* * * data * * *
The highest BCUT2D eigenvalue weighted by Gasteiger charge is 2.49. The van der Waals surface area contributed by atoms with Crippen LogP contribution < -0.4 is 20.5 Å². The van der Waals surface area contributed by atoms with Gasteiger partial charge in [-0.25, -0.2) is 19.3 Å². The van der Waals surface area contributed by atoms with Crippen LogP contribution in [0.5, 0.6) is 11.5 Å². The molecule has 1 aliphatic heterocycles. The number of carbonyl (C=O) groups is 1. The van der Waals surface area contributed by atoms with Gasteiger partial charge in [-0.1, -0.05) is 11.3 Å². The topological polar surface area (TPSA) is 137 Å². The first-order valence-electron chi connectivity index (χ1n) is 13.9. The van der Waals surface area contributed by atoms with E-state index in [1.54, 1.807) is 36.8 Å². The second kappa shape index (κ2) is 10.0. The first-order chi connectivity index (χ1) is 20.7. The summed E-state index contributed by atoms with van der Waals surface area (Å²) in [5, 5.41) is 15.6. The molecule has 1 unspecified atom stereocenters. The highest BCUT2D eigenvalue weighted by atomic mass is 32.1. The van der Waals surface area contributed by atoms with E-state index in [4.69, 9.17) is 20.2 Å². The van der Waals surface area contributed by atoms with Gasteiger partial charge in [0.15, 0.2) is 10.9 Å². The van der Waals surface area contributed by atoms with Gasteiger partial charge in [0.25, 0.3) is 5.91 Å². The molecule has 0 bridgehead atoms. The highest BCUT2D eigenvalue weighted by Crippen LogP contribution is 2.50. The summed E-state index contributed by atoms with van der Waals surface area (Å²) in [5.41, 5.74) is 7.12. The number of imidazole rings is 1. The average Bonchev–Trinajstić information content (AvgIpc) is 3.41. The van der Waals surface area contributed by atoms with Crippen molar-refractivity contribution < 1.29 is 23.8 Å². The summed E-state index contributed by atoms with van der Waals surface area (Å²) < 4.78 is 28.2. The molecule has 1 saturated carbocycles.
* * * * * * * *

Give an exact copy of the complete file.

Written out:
The highest BCUT2D eigenvalue weighted by Gasteiger charge is 2.49. The van der Waals surface area contributed by atoms with Crippen LogP contribution < -0.4 is 20.5 Å². The van der Waals surface area contributed by atoms with Gasteiger partial charge in [-0.25, -0.2) is 19.3 Å². The van der Waals surface area contributed by atoms with Crippen LogP contribution in [0.5, 0.6) is 11.5 Å². The molecule has 1 aliphatic heterocycles. The number of carbonyl (C=O) groups is 1. The van der Waals surface area contributed by atoms with Gasteiger partial charge in [-0.1, -0.05) is 11.3 Å². The topological polar surface area (TPSA) is 137 Å². The first-order valence-electron chi connectivity index (χ1n) is 13.9. The van der Waals surface area contributed by atoms with E-state index in [1.54, 1.807) is 36.8 Å². The second kappa shape index (κ2) is 10.0. The first-order chi connectivity index (χ1) is 20.7. The summed E-state index contributed by atoms with van der Waals surface area (Å²) in [5, 5.41) is 15.6. The molecule has 1 unspecified atom stereocenters. The highest BCUT2D eigenvalue weighted by atomic mass is 32.1. The van der Waals surface area contributed by atoms with E-state index in [4.69, 9.17) is 20.2 Å². The van der Waals surface area contributed by atoms with Gasteiger partial charge in [0.15, 0.2) is 10.9 Å². The van der Waals surface area contributed by atoms with Gasteiger partial charge in [0.25, 0.3) is 5.91 Å². The molecule has 0 bridgehead atoms. The highest BCUT2D eigenvalue weighted by Crippen LogP contribution is 2.50. The summed E-state index contributed by atoms with van der Waals surface area (Å²) in [5.41, 5.74) is 7.12. The number of imidazole rings is 1. The average Bonchev–Trinajstić information content (AvgIpc) is 3.41. The van der Waals surface area contributed by atoms with Crippen molar-refractivity contribution < 1.29 is 23.8 Å². The summed E-state index contributed by atoms with van der Waals surface area (Å²) < 4.78 is 28.2. The molecule has 1 saturated carbocycles.